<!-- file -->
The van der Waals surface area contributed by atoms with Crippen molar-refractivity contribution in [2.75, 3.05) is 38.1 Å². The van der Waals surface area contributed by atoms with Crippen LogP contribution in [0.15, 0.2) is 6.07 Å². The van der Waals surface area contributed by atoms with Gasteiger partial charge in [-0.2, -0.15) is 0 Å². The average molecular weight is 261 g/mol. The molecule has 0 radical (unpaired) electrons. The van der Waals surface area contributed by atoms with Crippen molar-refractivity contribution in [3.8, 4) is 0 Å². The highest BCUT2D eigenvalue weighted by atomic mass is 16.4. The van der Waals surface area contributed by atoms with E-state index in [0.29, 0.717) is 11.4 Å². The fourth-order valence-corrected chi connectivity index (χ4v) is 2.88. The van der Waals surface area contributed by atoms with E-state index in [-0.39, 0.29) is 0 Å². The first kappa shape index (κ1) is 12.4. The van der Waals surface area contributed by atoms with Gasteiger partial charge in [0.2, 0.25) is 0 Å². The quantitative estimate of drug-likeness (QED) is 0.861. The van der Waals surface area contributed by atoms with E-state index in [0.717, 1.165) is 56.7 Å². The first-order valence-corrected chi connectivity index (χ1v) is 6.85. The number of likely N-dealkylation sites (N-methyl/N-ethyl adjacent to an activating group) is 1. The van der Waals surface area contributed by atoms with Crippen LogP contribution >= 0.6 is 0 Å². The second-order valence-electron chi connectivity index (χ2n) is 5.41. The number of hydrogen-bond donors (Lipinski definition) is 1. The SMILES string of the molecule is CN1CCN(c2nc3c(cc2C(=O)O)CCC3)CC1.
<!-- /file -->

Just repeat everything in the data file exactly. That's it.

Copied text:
The van der Waals surface area contributed by atoms with Crippen molar-refractivity contribution in [2.75, 3.05) is 38.1 Å². The van der Waals surface area contributed by atoms with Crippen LogP contribution in [0.15, 0.2) is 6.07 Å². The van der Waals surface area contributed by atoms with Gasteiger partial charge in [-0.2, -0.15) is 0 Å². The average molecular weight is 261 g/mol. The molecule has 0 radical (unpaired) electrons. The van der Waals surface area contributed by atoms with Crippen molar-refractivity contribution in [3.8, 4) is 0 Å². The highest BCUT2D eigenvalue weighted by atomic mass is 16.4. The van der Waals surface area contributed by atoms with E-state index in [0.29, 0.717) is 11.4 Å². The fourth-order valence-corrected chi connectivity index (χ4v) is 2.88. The van der Waals surface area contributed by atoms with E-state index in [-0.39, 0.29) is 0 Å². The first kappa shape index (κ1) is 12.4. The van der Waals surface area contributed by atoms with Gasteiger partial charge in [0.2, 0.25) is 0 Å². The quantitative estimate of drug-likeness (QED) is 0.861. The van der Waals surface area contributed by atoms with E-state index in [0.717, 1.165) is 56.7 Å². The first-order valence-corrected chi connectivity index (χ1v) is 6.85. The number of likely N-dealkylation sites (N-methyl/N-ethyl adjacent to an activating group) is 1. The van der Waals surface area contributed by atoms with Crippen LogP contribution >= 0.6 is 0 Å². The second-order valence-electron chi connectivity index (χ2n) is 5.41. The number of hydrogen-bond donors (Lipinski definition) is 1. The SMILES string of the molecule is CN1CCN(c2nc3c(cc2C(=O)O)CCC3)CC1.